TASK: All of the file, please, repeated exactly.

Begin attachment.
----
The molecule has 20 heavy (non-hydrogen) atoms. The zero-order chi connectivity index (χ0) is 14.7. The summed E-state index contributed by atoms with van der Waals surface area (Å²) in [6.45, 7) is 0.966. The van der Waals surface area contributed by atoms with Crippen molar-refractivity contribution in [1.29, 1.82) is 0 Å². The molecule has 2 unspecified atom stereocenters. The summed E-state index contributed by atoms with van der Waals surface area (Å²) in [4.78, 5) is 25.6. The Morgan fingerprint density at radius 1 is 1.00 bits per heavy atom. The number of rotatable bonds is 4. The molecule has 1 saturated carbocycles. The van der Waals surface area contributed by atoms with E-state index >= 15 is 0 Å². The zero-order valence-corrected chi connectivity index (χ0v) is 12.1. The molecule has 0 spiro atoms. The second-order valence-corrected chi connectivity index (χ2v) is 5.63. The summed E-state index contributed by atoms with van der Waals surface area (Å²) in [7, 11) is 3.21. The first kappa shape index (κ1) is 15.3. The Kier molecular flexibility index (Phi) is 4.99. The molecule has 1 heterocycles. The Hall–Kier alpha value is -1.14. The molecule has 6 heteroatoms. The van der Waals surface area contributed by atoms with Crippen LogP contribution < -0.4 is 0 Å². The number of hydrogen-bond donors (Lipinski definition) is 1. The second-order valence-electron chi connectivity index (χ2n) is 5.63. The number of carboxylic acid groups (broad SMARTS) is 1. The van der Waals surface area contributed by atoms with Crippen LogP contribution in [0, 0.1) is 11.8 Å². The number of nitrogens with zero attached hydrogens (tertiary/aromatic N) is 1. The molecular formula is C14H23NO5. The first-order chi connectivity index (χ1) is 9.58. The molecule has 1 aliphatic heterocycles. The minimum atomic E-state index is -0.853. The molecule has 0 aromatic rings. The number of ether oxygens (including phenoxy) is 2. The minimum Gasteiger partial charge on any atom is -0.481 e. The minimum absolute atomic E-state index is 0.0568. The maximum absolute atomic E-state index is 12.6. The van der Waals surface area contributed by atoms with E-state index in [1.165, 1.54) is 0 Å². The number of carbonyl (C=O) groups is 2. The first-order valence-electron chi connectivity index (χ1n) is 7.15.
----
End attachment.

The molecule has 20 heavy (non-hydrogen) atoms. The zero-order chi connectivity index (χ0) is 14.7. The summed E-state index contributed by atoms with van der Waals surface area (Å²) in [6.45, 7) is 0.966. The van der Waals surface area contributed by atoms with Crippen molar-refractivity contribution in [1.29, 1.82) is 0 Å². The molecule has 2 unspecified atom stereocenters. The summed E-state index contributed by atoms with van der Waals surface area (Å²) in [4.78, 5) is 25.6. The Morgan fingerprint density at radius 1 is 1.00 bits per heavy atom. The number of rotatable bonds is 4. The molecule has 1 saturated carbocycles. The van der Waals surface area contributed by atoms with E-state index >= 15 is 0 Å². The zero-order valence-corrected chi connectivity index (χ0v) is 12.1. The molecule has 0 spiro atoms. The second-order valence-corrected chi connectivity index (χ2v) is 5.63. The summed E-state index contributed by atoms with van der Waals surface area (Å²) in [7, 11) is 3.21. The first kappa shape index (κ1) is 15.3. The Kier molecular flexibility index (Phi) is 4.99. The molecule has 1 heterocycles. The Hall–Kier alpha value is -1.14. The molecule has 6 heteroatoms. The van der Waals surface area contributed by atoms with Crippen LogP contribution < -0.4 is 0 Å². The number of hydrogen-bond donors (Lipinski definition) is 1. The second-order valence-electron chi connectivity index (χ2n) is 5.63. The number of carboxylic acid groups (broad SMARTS) is 1. The van der Waals surface area contributed by atoms with Crippen LogP contribution in [0, 0.1) is 11.8 Å². The number of nitrogens with zero attached hydrogens (tertiary/aromatic N) is 1. The molecular formula is C14H23NO5. The first-order chi connectivity index (χ1) is 9.58. The molecule has 1 aliphatic heterocycles. The minimum atomic E-state index is -0.853. The molecule has 0 aromatic rings. The number of ether oxygens (including phenoxy) is 2. The minimum Gasteiger partial charge on any atom is -0.481 e. The minimum absolute atomic E-state index is 0.0568. The maximum absolute atomic E-state index is 12.6. The van der Waals surface area contributed by atoms with E-state index in [1.165, 1.54) is 0 Å². The number of carbonyl (C=O) groups is 2. The first-order valence-electron chi connectivity index (χ1n) is 7.15.